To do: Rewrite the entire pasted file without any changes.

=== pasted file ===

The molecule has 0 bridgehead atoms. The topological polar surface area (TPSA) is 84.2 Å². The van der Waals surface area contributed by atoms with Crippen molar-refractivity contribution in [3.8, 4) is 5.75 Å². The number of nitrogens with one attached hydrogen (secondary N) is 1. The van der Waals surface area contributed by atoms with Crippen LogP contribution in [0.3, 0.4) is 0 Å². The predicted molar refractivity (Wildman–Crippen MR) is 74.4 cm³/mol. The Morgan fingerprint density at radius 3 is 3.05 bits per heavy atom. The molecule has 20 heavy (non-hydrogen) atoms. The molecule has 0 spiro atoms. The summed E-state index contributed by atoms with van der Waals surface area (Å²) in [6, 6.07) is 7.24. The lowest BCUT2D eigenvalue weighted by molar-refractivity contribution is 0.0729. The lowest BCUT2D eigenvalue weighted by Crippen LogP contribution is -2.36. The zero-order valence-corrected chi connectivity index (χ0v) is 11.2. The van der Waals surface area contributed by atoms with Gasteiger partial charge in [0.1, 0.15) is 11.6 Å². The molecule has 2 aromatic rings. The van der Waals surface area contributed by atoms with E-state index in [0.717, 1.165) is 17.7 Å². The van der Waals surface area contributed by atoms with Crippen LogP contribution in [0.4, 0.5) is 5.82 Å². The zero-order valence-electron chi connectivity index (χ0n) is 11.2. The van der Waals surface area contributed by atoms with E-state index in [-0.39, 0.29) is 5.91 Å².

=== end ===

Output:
The molecule has 0 bridgehead atoms. The topological polar surface area (TPSA) is 84.2 Å². The van der Waals surface area contributed by atoms with Crippen molar-refractivity contribution in [3.8, 4) is 5.75 Å². The number of nitrogens with one attached hydrogen (secondary N) is 1. The van der Waals surface area contributed by atoms with Crippen LogP contribution in [0.3, 0.4) is 0 Å². The predicted molar refractivity (Wildman–Crippen MR) is 74.4 cm³/mol. The Morgan fingerprint density at radius 3 is 3.05 bits per heavy atom. The molecule has 20 heavy (non-hydrogen) atoms. The molecule has 0 spiro atoms. The summed E-state index contributed by atoms with van der Waals surface area (Å²) in [6, 6.07) is 7.24. The lowest BCUT2D eigenvalue weighted by molar-refractivity contribution is 0.0729. The lowest BCUT2D eigenvalue weighted by Crippen LogP contribution is -2.36. The zero-order valence-corrected chi connectivity index (χ0v) is 11.2. The van der Waals surface area contributed by atoms with Gasteiger partial charge in [0.1, 0.15) is 11.6 Å². The molecule has 2 aromatic rings. The van der Waals surface area contributed by atoms with E-state index in [0.717, 1.165) is 17.7 Å². The van der Waals surface area contributed by atoms with Crippen LogP contribution in [0.4, 0.5) is 5.82 Å². The zero-order valence-electron chi connectivity index (χ0n) is 11.2. The van der Waals surface area contributed by atoms with E-state index in [-0.39, 0.29) is 5.91 Å².